Department of English                                                                                                                     Instructor

York College/CUNY                                                                                                                     Office:

Semester                                                                                                                                         E-mail:

Section #: Meeting Times                                                                                                               Office Hours:

Room #                                                                                                                                          Phone:

Course Description:

ENG125 Composition I: Introduction to College Writing. 3 hr + 1 hr conference, 3 cr. This course introduces students to academic reading and writing practices and strategies through close reading, textual analysis, writing, and revision. Focusing primarily on expository, analytical, and academic texts, students develop their critical thinking skills and are introduced to the fundamentals of college-level research. Students will spend one hour per week in conferences, collaborative learning activities, or peer review. This course may be offered as an online course. Preq: By placement exam.

Learning Objectives

  • Read and listen critically and analytically, including identifying an argument’s major assumptions and assertions and evaluating its supporting evidence.

  • Write clearly and coherently in varied, academic formats (such as formal essays, research papers, and reports) using standard English and appropriate technology to critique and improve one’s own and others’ texts.

  • Demonstrate research skills using appropriate technology, including gathering, evaluating, and synthesizing primary and secondary sources.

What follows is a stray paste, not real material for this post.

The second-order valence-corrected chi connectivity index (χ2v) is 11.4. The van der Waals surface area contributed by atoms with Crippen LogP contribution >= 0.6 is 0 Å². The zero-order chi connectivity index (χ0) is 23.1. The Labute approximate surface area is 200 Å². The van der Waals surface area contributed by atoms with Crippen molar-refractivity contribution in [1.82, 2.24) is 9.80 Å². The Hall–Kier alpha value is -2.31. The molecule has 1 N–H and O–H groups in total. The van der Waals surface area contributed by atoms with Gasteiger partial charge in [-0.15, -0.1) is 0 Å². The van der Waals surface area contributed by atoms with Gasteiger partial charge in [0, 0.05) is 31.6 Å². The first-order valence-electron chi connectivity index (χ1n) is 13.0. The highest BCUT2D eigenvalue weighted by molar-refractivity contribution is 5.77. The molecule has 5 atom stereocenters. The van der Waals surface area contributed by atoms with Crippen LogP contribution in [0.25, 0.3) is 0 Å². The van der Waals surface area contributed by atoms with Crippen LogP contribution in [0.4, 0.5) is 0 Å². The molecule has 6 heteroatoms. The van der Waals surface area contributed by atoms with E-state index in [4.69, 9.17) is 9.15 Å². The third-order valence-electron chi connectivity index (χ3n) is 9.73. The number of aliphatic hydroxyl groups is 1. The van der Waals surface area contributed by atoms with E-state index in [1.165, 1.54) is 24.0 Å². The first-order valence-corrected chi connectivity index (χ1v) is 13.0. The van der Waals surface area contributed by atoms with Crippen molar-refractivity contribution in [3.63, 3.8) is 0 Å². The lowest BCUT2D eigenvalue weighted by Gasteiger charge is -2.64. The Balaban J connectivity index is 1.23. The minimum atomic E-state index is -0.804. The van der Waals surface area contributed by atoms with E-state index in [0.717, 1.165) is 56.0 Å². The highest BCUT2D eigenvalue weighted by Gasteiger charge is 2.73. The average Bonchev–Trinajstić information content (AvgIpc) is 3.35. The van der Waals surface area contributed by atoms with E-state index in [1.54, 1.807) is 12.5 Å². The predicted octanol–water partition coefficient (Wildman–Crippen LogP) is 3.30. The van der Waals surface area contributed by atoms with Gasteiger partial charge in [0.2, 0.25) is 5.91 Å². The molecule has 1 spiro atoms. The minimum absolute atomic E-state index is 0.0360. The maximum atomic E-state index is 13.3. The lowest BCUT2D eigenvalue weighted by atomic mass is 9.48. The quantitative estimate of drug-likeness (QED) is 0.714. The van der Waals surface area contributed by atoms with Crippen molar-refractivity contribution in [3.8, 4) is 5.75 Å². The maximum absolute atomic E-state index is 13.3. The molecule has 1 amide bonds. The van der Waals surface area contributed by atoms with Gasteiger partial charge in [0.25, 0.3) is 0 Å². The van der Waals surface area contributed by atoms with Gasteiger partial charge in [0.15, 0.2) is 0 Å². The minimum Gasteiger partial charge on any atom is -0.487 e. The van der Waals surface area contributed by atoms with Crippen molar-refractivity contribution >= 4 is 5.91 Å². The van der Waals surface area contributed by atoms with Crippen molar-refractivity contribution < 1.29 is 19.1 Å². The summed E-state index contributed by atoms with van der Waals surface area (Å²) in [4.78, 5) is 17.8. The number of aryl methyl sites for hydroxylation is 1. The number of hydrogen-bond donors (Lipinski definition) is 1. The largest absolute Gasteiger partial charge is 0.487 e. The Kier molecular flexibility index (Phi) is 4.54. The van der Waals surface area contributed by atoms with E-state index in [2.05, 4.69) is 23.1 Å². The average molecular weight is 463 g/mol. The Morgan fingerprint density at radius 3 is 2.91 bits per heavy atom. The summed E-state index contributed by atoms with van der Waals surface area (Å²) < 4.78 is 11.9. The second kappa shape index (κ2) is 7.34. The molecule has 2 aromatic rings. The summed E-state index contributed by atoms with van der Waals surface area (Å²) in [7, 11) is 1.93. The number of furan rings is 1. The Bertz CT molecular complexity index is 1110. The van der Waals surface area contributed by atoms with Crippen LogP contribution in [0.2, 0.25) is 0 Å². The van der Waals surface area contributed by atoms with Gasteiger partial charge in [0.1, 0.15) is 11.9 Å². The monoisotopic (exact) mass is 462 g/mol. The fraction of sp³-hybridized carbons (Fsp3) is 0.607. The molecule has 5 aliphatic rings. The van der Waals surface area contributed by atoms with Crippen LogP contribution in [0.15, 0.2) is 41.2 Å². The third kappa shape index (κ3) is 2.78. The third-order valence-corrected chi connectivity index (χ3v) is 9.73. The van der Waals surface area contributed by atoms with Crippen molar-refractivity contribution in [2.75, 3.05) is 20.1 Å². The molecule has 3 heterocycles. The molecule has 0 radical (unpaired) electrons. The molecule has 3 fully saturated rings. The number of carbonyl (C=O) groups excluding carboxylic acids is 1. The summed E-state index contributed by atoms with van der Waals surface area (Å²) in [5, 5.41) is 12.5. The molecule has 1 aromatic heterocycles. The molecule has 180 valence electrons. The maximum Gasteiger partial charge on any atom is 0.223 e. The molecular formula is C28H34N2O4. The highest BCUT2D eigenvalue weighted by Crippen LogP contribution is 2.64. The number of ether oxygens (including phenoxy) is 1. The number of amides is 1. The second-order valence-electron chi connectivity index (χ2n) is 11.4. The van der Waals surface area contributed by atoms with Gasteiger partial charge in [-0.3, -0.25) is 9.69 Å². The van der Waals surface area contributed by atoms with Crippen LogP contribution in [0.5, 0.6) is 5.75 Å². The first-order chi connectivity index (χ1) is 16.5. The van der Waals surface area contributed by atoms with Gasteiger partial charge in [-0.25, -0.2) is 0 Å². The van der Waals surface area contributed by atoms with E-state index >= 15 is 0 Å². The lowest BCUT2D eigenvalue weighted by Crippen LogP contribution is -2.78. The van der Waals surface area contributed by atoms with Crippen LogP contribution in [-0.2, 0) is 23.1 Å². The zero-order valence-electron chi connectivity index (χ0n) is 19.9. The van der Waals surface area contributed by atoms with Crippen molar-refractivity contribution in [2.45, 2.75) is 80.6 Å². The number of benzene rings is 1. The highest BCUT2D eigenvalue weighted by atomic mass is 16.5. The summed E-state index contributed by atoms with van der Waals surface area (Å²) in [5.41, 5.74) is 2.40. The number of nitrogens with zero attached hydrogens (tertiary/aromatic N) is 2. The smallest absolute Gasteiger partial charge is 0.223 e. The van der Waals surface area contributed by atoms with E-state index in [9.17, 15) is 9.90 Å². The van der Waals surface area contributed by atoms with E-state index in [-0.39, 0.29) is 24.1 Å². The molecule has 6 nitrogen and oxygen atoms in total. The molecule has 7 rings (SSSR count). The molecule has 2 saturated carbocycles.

• Support a thesis with well-reasoned arguments, and communicate persuasively across a variety of contexts, purposes, audiences, and media.

  • Formulate original ideas and relate them to the ideas of others by employing the conventions of ethical attribution and citation.

Required Texts

Comley, Nancy R., David Hamilton, Carl H. Klaus, Robert Scholes and Nancy Summers. Fields of Reading. 10th edition. Boston: Bedford St. Martins, 2012.

Hacker, Diana. The Bedford Handbook, 8th ed. Boston: Bedford, 2009.

Grading:

Final grades ranging from A to F will be based upon completion of all course requirements (writing and reading assignments, class participation and attendance) and the Final Examination. The three formal papers will make up the bulk of your grade, as outlined below:

Assignment Percentage of final grade

1. Paper #1 (3-4 pages) 15%

2. Paper #2 (3-4 pages) 20%

3. Paper #3 (4-6 pages) 30%

4. Department Final Exam 10%

5. Homework, Quizzes and In-class writing 20%

6. Peer-review critiques 5%

Attendance Policy: Your success in this class depends on regular and punctual attendance. The English Department's policy for multiple section courses such as this one is:

  • Students in classes that meet twice a week may miss no more than five (5) sessions.

  • Six (6) absences are grounds for failure.

  • Missing 15 minutes of class—arriving late, departing early, or leaving during class–counts as half an absence.

Classroom Courtesy

Please arrive on time and stay in the room throughout the entire class period. Perhaps once a semester you may need to answer an emergency call of nature, but walking in and out during classtime is distracting and rude to the rest of the class. Certainly there is no reason to do this regularly. Turn off all cellphones when the class starts.

Communication

The best way to reach me is via email. I will try to respond in 24 hours; occasionally it may take a little longer. One of the first things I’d like you to do after class is to send me an email from your York College email address. This will get your email address in my address book, and it will help you to work out any glitches with your York College email address. Blackboard sends emails to York College email addresses, so you will miss out on a lot if you don’t check this email address.

If you’re having problems with an assignment, if something that I have asked you to do is unclear, if you’re having personal issues – anything! – let me know as soon as you can, either in person, or via email. I will try my best to help you, but I can’t know if you are having trouble if you don’t tell me. In a face-to-face class, the dynamic that I see in the classroom helps me to figure out who needs help, but we don’t have that kind of indirect communication in this online class. The only way I know what’s going on is if you tell me, or if you disappear. The first option is a much better one!